In the beginning, we meet two guys in Antarctica. They freak-out when it appears a real “UFO’s headed” to Earth. They panic because they thought it would never happen and are flying by the seat of their pants.
President Hathaway (Stephen Colbert) is the first character we see who is winging it. When he approaches the alien, he does not seem to have any great plan in mind. He just walks up to it and starts playing it music hoping to “make first contact” and “peaceful communication”. However, there does not seem to be any thought-out plan in place.
Even after he tries to communicate with the alien and it fails, he tells a commander to “do something violent”. They just throw bombs at it and hope it goes away, which does not happen. Where was the plan there?
When the monsters are dropped to fight the aliens, no instruction is given. They are abandoned in San Francisco to “destroy” the alien without any help. When facing the alien on the Golden Gate Bridge, Susan has to figure out how to defeat the giant alien robot for herself.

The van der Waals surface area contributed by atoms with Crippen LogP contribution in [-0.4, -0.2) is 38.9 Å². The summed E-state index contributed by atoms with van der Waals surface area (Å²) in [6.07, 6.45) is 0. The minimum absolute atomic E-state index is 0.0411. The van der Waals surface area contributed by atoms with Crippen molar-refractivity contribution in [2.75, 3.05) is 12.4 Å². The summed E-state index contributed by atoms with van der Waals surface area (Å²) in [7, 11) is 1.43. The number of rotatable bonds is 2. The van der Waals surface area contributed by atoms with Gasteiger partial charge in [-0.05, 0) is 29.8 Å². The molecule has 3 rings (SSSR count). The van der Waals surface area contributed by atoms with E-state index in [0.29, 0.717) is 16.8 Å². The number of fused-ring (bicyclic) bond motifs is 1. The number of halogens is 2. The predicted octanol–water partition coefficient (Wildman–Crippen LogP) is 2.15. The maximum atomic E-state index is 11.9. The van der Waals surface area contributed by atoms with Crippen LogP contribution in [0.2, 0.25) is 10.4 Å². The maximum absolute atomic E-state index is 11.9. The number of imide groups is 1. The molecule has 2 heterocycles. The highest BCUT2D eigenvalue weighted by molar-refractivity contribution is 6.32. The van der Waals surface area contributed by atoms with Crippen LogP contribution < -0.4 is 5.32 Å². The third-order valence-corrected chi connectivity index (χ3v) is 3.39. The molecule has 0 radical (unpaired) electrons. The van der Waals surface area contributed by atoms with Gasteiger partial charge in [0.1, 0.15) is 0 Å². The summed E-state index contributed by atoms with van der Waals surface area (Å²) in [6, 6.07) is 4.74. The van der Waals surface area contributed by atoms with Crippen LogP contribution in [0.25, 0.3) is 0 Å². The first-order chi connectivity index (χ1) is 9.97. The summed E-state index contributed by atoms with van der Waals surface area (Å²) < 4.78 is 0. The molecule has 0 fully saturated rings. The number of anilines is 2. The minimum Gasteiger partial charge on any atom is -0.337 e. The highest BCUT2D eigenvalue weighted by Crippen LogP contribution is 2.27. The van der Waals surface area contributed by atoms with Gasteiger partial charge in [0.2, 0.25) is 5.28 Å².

Gallaxhar (Rainn Wilson) makes the classic mistake of monologging for too long. While he thinks he has a solid plan in place, he still gets foiled by a bunch of monsters. Even though his plan is to make clones, his clones cannot distinguish themselves from the monsters of Earth.
And when Gallaxhar talks to the people, instead of reassuring them of his innocence, he tells them that they will not survive and those who do will be enslaved. “It’s just business.” He cannot effectively communicate to instill trust.
Susan makes her own rules. She approaches every situation with the best intentions and few thought-out plans. She fights for what she wants and makes her own rules.
Just about the only thing that seems to be planned out is the hiding of the “monster”. They are kept in “an X-file, wrapped in a cover-up, and deep fried in a paranoid conspiracy”. The housing and feeding schedules seem thought out.
This is a commentary on government and those in power. Yes, there are few plans considered fully in this film. Therefore, maybe the government or those in power are not entirely in control, but those who work for what they want achieve their desires.
Tropes and idioms of Monsters vs. Aliens.
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